(Disclaimer: This text is in English so that the organisers can read it too. I gave my best and my friend Bob Bloodworth polished it.)
The year 2016 marked my third failure to participate in the long distance triathlon Isklar Norseman. More than three years have passed since my first attempt to get one of 250 slots in a race that most people would consider insane even thinking about attempting to finish. Not only is it a race over the full 226km Ironman, the prospect of good weather is almost zero. And even if the Norse Gods would deign to allow a race under blue skies – those lucky 250 start by leaping from the wide open deck of a ferry into the 14 C water of the fjord . It never gets warmer. And we are talking beginning of August. And if that’s not enough to discourage you: The bike course is hilly. The final run divides the field of 250 into one group of 150 and one of 100. The slow group get white shirts for finishing (if they finish). But the 150 fastest athletes are allowed to climb a long hill just one hours drive from Oslo at the very end of the marathon course.
The Isklar Norsman is an extreme triathlon.
It all started in 2003, with only 21 starters, all from Norway. 19 finished. The 15th edition in 2016 saw some 3000 people enrolling for the lottery. The entries come from more than 60 nations. I didn’t stand a chance.
I was waiting nervously for mail concerning my registration, and although I had failed twice before, this time I had a good feeling. I wanted it badly, and when it didn’t happen, I felt a sting.
I shared my thoughts with friends and family and people might have wondered why it was this particular race that I wanted. Most of the time if you ask someone who has done an Ironman, or any other long distance triathlon, what race she or he would love to race and you’ll get: Kona, Hawaii,where it all started and the water never gets colder than 20 something degrees. It’s the home of triathlon and I would be happy one day to be one of those 2500 starters. But I figured out long ago that I’ll never qualify, and I’m fine with that. Whatever it takes to get there: I am not prepared to sacrifice all of the things necessary to get that fast. But that’s okay.
The thought of possibly never racing the Norseman makes me sad, though.
So why is that? What makes it so special for me? Why don’t I just try to enroll for one of those other crazy races out there? Celticman, Swissman? There’s even a copycat-triathlon in Norway which even tries to be a little bit crazier and more demanding. What makes me want to race in the Norseman?
I have thought about it for quite some time now. And the best I can do to explain is like this:
Let’s talk about music.
Edvard Grieg. Norwegian Pianist and Composer. Griegs most famous work is the music written for Henrik Ibsen’s “Peer Gynt”. It’s a suite.
The music itself must be considered to be from the ‘Top 40’ of classical music. Even if you haven’t heard of it, you have still probably heard it, as the work is often misused for TV-documentaries and infomercials. It sounds so – empty – and seems to perfectly describe the vast and rare beauty of the landscape of that region of the world.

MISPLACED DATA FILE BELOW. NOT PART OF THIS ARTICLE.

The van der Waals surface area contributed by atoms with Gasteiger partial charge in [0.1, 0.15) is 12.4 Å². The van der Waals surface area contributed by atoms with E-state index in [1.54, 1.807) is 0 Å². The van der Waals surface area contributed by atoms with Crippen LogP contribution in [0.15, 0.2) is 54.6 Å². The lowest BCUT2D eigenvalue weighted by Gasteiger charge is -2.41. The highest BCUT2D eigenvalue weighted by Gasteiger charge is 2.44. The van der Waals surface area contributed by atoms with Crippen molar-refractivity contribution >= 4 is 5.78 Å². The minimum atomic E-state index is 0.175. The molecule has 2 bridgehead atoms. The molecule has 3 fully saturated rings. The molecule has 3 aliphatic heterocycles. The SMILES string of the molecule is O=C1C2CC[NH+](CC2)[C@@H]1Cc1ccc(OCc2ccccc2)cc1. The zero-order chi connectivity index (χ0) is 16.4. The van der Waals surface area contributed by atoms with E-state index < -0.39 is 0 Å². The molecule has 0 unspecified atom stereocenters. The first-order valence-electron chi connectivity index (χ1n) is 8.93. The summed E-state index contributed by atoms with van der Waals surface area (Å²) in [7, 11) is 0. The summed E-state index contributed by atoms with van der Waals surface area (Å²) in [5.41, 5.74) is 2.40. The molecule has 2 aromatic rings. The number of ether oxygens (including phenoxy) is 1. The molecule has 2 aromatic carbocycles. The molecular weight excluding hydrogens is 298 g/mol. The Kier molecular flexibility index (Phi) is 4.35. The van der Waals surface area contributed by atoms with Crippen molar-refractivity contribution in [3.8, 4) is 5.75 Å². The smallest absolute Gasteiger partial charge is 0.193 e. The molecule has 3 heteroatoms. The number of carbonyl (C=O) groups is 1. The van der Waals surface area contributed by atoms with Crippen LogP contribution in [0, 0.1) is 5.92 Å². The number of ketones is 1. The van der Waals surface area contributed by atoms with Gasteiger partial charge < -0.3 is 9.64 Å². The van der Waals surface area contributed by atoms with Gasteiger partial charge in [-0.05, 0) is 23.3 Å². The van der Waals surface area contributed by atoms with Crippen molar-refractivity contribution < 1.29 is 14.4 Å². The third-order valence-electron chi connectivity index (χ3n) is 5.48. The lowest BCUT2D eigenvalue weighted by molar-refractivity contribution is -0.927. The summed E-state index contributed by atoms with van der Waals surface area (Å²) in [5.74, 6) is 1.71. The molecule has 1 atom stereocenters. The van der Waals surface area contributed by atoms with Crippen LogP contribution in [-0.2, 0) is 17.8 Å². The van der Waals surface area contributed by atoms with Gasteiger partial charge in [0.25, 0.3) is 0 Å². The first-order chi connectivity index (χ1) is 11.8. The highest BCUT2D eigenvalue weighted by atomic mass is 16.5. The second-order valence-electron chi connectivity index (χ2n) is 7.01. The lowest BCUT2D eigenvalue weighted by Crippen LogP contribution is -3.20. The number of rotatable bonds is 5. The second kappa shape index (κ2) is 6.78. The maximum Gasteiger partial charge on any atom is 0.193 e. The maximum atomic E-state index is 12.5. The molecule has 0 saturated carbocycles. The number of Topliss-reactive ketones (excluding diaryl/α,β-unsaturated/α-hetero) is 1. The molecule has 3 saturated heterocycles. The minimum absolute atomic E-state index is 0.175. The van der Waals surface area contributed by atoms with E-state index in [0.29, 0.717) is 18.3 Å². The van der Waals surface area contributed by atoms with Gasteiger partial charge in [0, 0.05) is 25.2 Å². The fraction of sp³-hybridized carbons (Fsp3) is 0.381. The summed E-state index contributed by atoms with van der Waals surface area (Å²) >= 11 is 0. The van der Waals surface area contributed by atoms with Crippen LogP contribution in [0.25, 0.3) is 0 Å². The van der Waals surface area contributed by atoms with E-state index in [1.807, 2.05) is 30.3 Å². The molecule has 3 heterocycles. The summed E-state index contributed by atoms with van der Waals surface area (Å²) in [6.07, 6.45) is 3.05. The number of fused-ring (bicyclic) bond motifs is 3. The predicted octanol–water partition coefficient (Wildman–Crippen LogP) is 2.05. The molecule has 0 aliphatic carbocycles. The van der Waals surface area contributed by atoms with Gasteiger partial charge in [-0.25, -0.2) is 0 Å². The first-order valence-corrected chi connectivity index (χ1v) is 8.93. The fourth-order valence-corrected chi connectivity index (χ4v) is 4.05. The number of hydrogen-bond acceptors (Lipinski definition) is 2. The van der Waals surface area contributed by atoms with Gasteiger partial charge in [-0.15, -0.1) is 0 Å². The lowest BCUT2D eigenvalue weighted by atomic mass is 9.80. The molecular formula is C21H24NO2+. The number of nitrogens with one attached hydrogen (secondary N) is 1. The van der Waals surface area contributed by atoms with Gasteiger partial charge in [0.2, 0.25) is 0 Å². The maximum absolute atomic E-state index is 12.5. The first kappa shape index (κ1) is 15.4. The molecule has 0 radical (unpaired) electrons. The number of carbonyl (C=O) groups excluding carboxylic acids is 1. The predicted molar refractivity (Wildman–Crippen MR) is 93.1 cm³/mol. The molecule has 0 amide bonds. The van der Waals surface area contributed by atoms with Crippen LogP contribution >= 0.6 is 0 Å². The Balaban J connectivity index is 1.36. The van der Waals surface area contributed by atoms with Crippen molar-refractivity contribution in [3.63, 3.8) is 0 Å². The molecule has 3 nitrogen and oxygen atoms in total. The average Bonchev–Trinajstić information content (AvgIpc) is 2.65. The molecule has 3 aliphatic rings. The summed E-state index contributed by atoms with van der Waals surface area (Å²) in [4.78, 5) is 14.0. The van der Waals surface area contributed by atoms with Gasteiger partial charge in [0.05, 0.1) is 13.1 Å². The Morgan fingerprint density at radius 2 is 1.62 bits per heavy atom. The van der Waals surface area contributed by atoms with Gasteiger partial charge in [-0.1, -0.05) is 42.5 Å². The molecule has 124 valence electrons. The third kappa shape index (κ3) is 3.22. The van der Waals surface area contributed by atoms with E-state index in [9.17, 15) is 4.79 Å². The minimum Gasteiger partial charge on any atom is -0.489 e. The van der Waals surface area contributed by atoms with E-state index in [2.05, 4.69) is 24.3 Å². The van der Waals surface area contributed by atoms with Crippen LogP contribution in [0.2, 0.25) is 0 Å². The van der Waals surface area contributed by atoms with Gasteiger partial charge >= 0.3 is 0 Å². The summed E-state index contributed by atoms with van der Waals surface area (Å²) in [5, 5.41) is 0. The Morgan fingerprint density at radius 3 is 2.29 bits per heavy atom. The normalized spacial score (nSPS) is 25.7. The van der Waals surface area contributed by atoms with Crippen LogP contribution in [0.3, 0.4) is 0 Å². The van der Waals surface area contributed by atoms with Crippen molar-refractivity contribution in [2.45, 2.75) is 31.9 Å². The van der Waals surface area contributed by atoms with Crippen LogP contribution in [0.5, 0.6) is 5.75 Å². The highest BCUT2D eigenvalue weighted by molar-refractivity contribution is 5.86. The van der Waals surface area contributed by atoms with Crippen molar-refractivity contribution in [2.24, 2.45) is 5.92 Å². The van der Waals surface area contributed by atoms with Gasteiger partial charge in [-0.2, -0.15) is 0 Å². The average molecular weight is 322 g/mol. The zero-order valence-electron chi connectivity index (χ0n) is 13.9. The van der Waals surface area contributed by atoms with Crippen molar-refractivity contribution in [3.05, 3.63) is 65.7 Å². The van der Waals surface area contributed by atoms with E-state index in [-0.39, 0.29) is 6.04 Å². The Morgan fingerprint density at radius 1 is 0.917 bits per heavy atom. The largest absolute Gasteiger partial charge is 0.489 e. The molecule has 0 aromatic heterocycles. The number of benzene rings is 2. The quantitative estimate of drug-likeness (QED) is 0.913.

Now there are several recordings and they are all fine. From the many I have heard in my life, one does the trick for me, just like the Norseman. To me, they represent something similar, if not the same thing that speaks to me, that appeals to me and to my life. The beauty of Grieg’s melodies, the atmosphere of his composition, remind me of what I expect to experience , should I ever get the chance to start that race.
I have been to Norway, Sweden and Finland – but not for long and not really beyond the big cities except Trondheim in winter. I am certainly not bound to those countries any more than say, Portugal. I liked them, but I don’t feel that I have to go there regularly, let alone live there.
And it would be far too simple to state that Grieg’s work describes the landscape of the race course or the emotions that I would expect to feel on such a day. The work I am talking about does not DESCRIBE the race. Let’s get that clear. (Yes, there are moments of sadness and a big bang that could illustrate a flat tire or fighting exhaustion, but that’s not what I hear.) And yet there is something about the music that strikes the same chords as the race does.
The recording is by the Gothenberg Orchestra (Sweden to make it more complicated) and conducted by Neeme Pärvi (An Estonian fellow, to take things even further). Though the work is by a Norwegian played by a Swedish orchestra and conducted by an Estonian – and therefore is a solidly “northern” interpretation – what touches me is the authenticity and the peace of mind it gives.
It’s full of drama, like a good long distance triathlon and certainly one like Norseman containing cold, harsh weather conditions and a steep climb over rocks at the end of the day. But – all of that drama is presented in the most calm manner possible. Strong emotions live quietly, without superfluous and – in my eyes – unnecessary exaggerating and stressing of the moments that touch your heart and soul. The crew organizing Norseman seem to have managed to set up a competition worthy of its own story, without betraying their ideals and keeping alive what this race is all about. At least it’s clear that they haven’t exploited the race, and have kept it small and renowned at the same time. Being small is one of the key features.
I am not sure if you can still follow my thoughts. Maybe you do, maybe you don’t. Maybe you think I’ve gone nuts. Maybe you think you should go nuts too. The Norseman lures people from all over the world to the northern hemisphere. Each one of them has his or her own reasons to want to race here. Some surely for the pure challenge of racing under such forbidding conditions. For me it is a longing that will not be stilled, and I will go on failing until I make it.